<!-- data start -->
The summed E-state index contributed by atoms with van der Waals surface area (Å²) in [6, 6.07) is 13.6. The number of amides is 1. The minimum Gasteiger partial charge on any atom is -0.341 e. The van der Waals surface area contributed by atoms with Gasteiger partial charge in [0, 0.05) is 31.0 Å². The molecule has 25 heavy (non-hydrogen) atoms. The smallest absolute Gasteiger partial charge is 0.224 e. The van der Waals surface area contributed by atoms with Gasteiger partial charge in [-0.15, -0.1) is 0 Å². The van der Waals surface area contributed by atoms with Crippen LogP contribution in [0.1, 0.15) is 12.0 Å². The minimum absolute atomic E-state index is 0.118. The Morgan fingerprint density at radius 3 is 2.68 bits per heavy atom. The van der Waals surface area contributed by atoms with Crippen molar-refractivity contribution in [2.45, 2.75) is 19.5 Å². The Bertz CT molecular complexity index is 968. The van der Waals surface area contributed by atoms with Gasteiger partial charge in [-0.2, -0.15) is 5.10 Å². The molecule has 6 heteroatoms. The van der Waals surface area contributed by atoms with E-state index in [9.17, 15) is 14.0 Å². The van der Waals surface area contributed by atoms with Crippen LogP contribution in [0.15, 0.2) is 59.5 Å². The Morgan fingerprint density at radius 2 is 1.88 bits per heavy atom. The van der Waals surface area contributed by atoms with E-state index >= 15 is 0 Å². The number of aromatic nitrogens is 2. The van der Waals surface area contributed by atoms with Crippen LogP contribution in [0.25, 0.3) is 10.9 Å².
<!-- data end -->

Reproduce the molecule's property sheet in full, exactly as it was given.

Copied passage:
The summed E-state index contributed by atoms with van der Waals surface area (Å²) in [6, 6.07) is 13.6. The number of amides is 1. The minimum Gasteiger partial charge on any atom is -0.341 e. The van der Waals surface area contributed by atoms with Gasteiger partial charge in [0, 0.05) is 31.0 Å². The molecule has 25 heavy (non-hydrogen) atoms. The smallest absolute Gasteiger partial charge is 0.224 e. The van der Waals surface area contributed by atoms with Gasteiger partial charge in [-0.15, -0.1) is 0 Å². The van der Waals surface area contributed by atoms with Crippen LogP contribution in [0.1, 0.15) is 12.0 Å². The minimum absolute atomic E-state index is 0.118. The Morgan fingerprint density at radius 3 is 2.68 bits per heavy atom. The van der Waals surface area contributed by atoms with Crippen molar-refractivity contribution in [2.45, 2.75) is 19.5 Å². The Bertz CT molecular complexity index is 968. The van der Waals surface area contributed by atoms with Gasteiger partial charge in [-0.2, -0.15) is 5.10 Å². The molecule has 6 heteroatoms. The van der Waals surface area contributed by atoms with E-state index in [9.17, 15) is 14.0 Å². The van der Waals surface area contributed by atoms with Crippen LogP contribution in [0.15, 0.2) is 59.5 Å². The Morgan fingerprint density at radius 2 is 1.88 bits per heavy atom. The van der Waals surface area contributed by atoms with E-state index >= 15 is 0 Å². The number of aromatic nitrogens is 2. The van der Waals surface area contributed by atoms with Crippen LogP contribution in [0.25, 0.3) is 10.9 Å².